Updated: Nov 20, 2020
Distractions are one of the main reasons people name when asked what keeps them from being productive. But it’s often not the distractions themselves that keep us from getting things done but how we deal with them. When we encounter distractions, we interact and engage with them causing them to derail our efforts to stay focused on the task at hand. In this blog post I would like to give you some tips on how you can deal with distractions differently so that they no longer pose an issue and you can get back to being productive.
Let’s have a quick look at what distractions actually are and how they can manifest themselves. According to the Cambridge Dictionary, the meaning we’re looking for is “something that prevents someone from giving their attention to something else” rather than a state of annoyance or an activity for pleasure (which are the other meanings of distraction).
So, what could prevent someone from giving their full attention to something else? This could be anything from wandering thoughts to someone else trying to talk to you, electronic notifications, phone calls, sudden or recurring noises, physical discomfort, the list goes on and on. And I haven’t even mentioned squirrels! 😉
With such a wide variety of distractions it is no wonder that they are one of the main causes for not getting things done. But the secret to the solution is not the distractions themselves but how we deal with them.
In order to remove the impact distractions have on us, we need to learn how to deal with them better. How can we handle distractions so that they are no longer a problem? You basically have three options
Let’s have a look at them in detail:
This is probably the most difficult thing, because once you notice a distraction you are no longer ignoring it. But we can acknowledge that the distraction exists and go straight back to what we need to concentrate on. This works for fleeting and temporary interruptions such as spotting a squirrel outside the window or hearing a sudden noise that you quite quickly decide is not important.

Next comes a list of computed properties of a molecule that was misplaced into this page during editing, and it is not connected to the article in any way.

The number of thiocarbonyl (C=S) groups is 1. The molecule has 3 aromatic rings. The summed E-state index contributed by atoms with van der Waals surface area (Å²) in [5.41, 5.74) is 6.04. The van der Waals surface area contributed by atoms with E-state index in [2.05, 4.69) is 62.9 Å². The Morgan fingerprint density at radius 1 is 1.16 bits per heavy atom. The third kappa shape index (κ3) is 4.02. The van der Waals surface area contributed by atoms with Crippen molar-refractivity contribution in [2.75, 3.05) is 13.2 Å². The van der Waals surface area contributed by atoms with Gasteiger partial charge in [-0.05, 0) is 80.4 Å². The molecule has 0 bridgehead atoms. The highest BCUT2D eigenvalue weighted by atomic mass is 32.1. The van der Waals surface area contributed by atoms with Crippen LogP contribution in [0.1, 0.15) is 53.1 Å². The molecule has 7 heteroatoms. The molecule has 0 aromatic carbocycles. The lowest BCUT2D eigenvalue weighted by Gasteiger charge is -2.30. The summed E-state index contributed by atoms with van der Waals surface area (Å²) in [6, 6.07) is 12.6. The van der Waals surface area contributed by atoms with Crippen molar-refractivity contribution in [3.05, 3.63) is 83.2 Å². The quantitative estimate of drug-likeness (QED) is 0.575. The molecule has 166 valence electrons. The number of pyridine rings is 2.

Learning to manage distractions is probably one the best skills you can learn on your journey to becoming more productive. Here are two ideas for managing distractions:
Telling someone who wants to speak to you that you will deal with them later (give them a precise time when you will get back to them)
Have a notepad handy to write down thoughts you don’t want to forget, if they occur during a task you’re working on. This gets them out of your head; you now can’t forget them so your brain will go back to focusing on the task at hand. If you keep thinking “I’ll do that later”, your brain will keep interrupting you to remind you.
In my next blog post I have concentrated on this technique and give you lots more ideas. See My top 7 tips to manage distractions
This is what we would like to do with all distractions – simply get rid of them. And there are a lot of things you can eliminate. At the top of the list are notifications; simply turn off all notifications that you don’t need. This includes social media, text messages and emails. While you’re working on something else, you don’t need to know, if a message has popped in. You can turn your phone on flight mode while you’re focusing to avoid calls, messages and notification – a proper distraction hattrick.
Train people around you (and this includes children from a fairly young age) that you cannot be interrupted for a certain time. You can signal this by putting up a sign. When they approach simply point to the sign while you keep working, avoiding eye contact. Make sure you are available at the appointed time, maybe during a break, to deal with their issue if necessary.
If you would like me to help you to work out an action plan to deal with your distractions, have a look at my Focus Sessions for more information.